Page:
December 8, 2016

The NYT wanted "Hairspray Live!" to "amaze and distress us with its continued relevance in 2016."

The Broadway musical was the latest show to get the live-TV treatment (previously seen in "The Sound of Music" and "Peter Pan" and — I'm losing track — "Grease"?).

The musical, which came out in 2002, was based on a film that came out in 1988, and it told a story of a fictional dance show that was on TV in 1962. So TV in 1962 became film in 1988 and musical theater in 2002 and got back to TV in 2016.

But the hope of the NYT was that it would be relevant in 2016.
Based on the 1988 John Waters film, the musical’s story of social outcasts and racial barriers is set in 1962, and it should amaze and distress us with its continued relevance in 2016. The broadcast, though, didn’t generate as much power it could have because of all the shots of the cast members golf-carting from one set to another, of viewing parties in various cities and so on.
What are we talking about? Who watches of a bunch of singing actors on TV knocking themselves out to produce a big live show? Might these viewers get a kick out of the backstage stuff, golf carts and all? The NYT wants "us" to be amazed and distressed. Distressed?! By the continued relevance?

Yes, the show is about racial prejudice — overcoming it with song and dance and teenage enthusiasm. The elite-media hope is that we'll watch this theater-on-TV antic and think — not Wow, Maddie Baillio is a star and I love Jennifer Hudson — but: America still struggles to overcome its shameful history of racial oppression. Or even: How tragic, the innocent dreams of these teenagers, who could not have imagined that half a century later racist America would elect Donald J. Trump!

I must give the NYT credit for not mentioning Trump. I felt I was being nudged to think about Trump, and that caused me to Google and see all the news outlets that covered "Hairspray Live!" in terms of Donald Trump. (And "Hairspray" is not actually about hairspray, which does call Donald Trump to mind.)

I'll just cherry pick one Trump-focused review of last night's big show. This is from A.V. Club:
Hairspray ... arrives as America is still grappling with the notion of having Donald Trump as a president...

[A]s Trump was busy attacking private citizens on Twitter, Hairspray Live! was celebrating the idea that we’re stronger together than we are apart. That’s just the kind of jubilant, cathartic message a lot of people need to hear right now....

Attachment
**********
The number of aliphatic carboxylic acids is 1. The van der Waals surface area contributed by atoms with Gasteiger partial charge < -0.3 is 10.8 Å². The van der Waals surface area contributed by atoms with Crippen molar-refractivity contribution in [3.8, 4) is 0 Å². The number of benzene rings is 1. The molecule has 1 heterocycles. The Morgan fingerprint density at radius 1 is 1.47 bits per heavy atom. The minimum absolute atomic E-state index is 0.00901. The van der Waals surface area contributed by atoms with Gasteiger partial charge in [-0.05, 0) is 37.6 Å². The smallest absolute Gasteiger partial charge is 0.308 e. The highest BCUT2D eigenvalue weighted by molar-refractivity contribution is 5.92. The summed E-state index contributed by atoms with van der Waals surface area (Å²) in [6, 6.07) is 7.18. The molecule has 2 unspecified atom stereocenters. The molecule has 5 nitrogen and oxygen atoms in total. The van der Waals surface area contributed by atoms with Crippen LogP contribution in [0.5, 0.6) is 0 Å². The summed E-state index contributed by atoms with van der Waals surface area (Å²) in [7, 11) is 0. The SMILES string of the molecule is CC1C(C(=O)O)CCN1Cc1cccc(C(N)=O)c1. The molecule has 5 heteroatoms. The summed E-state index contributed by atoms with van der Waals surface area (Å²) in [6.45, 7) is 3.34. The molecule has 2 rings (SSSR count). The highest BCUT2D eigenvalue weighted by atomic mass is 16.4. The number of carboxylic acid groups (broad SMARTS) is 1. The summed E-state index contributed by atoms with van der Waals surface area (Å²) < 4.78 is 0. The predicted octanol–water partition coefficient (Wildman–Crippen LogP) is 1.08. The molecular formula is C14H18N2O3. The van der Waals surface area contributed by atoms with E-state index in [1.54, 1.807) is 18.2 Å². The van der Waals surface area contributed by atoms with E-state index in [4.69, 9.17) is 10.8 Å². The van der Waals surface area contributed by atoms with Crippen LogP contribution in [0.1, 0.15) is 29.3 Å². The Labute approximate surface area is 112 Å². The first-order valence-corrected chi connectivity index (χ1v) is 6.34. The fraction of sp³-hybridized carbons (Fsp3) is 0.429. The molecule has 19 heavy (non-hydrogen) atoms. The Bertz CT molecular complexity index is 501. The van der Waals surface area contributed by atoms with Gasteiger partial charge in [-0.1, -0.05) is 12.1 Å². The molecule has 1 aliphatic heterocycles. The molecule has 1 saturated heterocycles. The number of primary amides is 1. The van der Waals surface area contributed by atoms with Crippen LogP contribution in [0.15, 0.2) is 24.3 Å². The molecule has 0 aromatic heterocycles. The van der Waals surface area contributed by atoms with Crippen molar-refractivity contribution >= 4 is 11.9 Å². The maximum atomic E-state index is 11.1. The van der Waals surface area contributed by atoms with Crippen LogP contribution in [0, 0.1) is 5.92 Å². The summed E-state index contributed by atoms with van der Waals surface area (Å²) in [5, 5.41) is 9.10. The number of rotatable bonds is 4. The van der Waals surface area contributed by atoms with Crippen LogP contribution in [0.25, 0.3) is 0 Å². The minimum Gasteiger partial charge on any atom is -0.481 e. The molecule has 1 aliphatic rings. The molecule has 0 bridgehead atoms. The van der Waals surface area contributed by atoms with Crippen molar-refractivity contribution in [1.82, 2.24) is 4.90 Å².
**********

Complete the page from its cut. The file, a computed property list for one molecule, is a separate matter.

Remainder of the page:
Favorite celebrity cameo: It’s a tossup between Sean Hayes as plus-sized clothing storeowner Mr. Pinky, and Rose O’Donnell as the high school gym teacher (a piece of casting that feels like an explicit ‘fuck you’ to Trump).
Somehow the show's message of love and happiness is supposed to feel like an expression of hatred toward the man who just got himself elected. There are a whole lot of Americans who voted for Donald Trump. A new poll has his favorability rating at 50%. Something tells me the TV audience for a live Broadway musical is even more Trump-friendly then the American electorate in general.

The idea of "Hairspray Live!" working as anti-Trumpiana feels as out of touch as the assurance that Hillary Clinton's campaign was a celebration of the idea that we’re stronger together than we are apart.

46 comments:

tim maguire said...

The Times hopes we find Hairspray relevant. They should be hoping we find The Times relevant.

Wilbur said...

The presence of Rosie O'Donnell is an explicit FU to the half of America that has no use for her personally or professionally.

Grant said...

Is anybody else wondering why they don't make a musical of Pink Flamingos? Because seeing a transvestite eating shit live on stage every night has "Trump administration" written all over it.

David Begley said...

I think Rosie was just available and at a good price.

Bay Area Guy said...

Hairspray is about teenagers dancing in 1962? I thought that was Grease?

rehajm said...

Remember when Borat was touted by the left as an 'important' film?

The comment section over there is full of same.

Brando said...

Hairspray! is very relevant. I don't know about you, but after watching that movie I don't feel comfortable watching segregated dance shows.

Wait, that's not true, I couldn't care less.

Bill Peschel said...

Watching "Hairspray" certainly makes me wonder why Hollywood is so racist, sexist, and intolerant. We've seen plenty of movies in which female parts are few and relegated to minor supporting roles. My wife reminded me yesterday that Hailee Steinfeld, the star of "True Grit", was nominated for Best Supporting Actress despite having the most screen time and being the character who drives the story.

Oh, wait, that's not what The Times meant, did they?